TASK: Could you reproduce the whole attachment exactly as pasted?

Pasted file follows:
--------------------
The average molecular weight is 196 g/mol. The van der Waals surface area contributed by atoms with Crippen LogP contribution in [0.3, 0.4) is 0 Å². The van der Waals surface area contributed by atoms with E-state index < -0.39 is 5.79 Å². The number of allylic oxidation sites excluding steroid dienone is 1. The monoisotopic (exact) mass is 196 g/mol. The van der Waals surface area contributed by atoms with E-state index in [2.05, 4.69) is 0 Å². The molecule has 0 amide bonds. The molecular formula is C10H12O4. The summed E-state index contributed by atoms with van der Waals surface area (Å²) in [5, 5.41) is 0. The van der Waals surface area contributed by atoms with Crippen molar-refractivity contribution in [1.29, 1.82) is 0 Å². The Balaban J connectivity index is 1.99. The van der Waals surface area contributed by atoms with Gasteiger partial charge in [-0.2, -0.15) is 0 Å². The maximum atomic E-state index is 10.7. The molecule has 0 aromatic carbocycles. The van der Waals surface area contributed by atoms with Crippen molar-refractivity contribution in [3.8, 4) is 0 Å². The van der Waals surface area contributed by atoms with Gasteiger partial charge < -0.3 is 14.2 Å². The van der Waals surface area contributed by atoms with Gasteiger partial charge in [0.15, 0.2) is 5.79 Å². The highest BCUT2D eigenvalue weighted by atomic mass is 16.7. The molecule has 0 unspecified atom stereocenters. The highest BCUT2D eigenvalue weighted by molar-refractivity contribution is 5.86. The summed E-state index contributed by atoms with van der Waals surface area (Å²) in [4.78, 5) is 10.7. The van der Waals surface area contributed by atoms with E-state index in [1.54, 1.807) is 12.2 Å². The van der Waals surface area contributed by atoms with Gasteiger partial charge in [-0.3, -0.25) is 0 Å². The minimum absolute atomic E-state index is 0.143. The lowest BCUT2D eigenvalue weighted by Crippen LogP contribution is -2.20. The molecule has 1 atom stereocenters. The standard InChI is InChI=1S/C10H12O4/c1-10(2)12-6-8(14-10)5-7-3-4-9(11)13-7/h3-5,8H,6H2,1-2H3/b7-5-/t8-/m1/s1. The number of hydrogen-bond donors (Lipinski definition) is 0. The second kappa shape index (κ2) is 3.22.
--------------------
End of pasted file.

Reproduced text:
The average molecular weight is 196 g/mol. The van der Waals surface area contributed by atoms with Crippen LogP contribution in [0.3, 0.4) is 0 Å². The van der Waals surface area contributed by atoms with E-state index < -0.39 is 5.79 Å². The number of allylic oxidation sites excluding steroid dienone is 1. The monoisotopic (exact) mass is 196 g/mol. The van der Waals surface area contributed by atoms with E-state index in [2.05, 4.69) is 0 Å². The molecule has 0 amide bonds. The molecular formula is C10H12O4. The summed E-state index contributed by atoms with van der Waals surface area (Å²) in [5, 5.41) is 0. The van der Waals surface area contributed by atoms with Crippen molar-refractivity contribution in [1.29, 1.82) is 0 Å². The Balaban J connectivity index is 1.99. The van der Waals surface area contributed by atoms with Gasteiger partial charge in [-0.2, -0.15) is 0 Å². The maximum atomic E-state index is 10.7. The molecule has 0 aromatic carbocycles. The van der Waals surface area contributed by atoms with Crippen molar-refractivity contribution in [3.8, 4) is 0 Å². The van der Waals surface area contributed by atoms with Gasteiger partial charge < -0.3 is 14.2 Å². The van der Waals surface area contributed by atoms with Gasteiger partial charge in [0.15, 0.2) is 5.79 Å². The highest BCUT2D eigenvalue weighted by atomic mass is 16.7. The molecule has 0 unspecified atom stereocenters. The highest BCUT2D eigenvalue weighted by molar-refractivity contribution is 5.86. The summed E-state index contributed by atoms with van der Waals surface area (Å²) in [4.78, 5) is 10.7. The van der Waals surface area contributed by atoms with E-state index in [1.54, 1.807) is 12.2 Å². The van der Waals surface area contributed by atoms with Gasteiger partial charge in [-0.3, -0.25) is 0 Å². The minimum absolute atomic E-state index is 0.143. The lowest BCUT2D eigenvalue weighted by Crippen LogP contribution is -2.20. The molecule has 1 atom stereocenters. The standard InChI is InChI=1S/C10H12O4/c1-10(2)12-6-8(14-10)5-7-3-4-9(11)13-7/h3-5,8H,6H2,1-2H3/b7-5-/t8-/m1/s1. The number of hydrogen-bond donors (Lipinski definition) is 0. The second kappa shape index (κ2) is 3.22.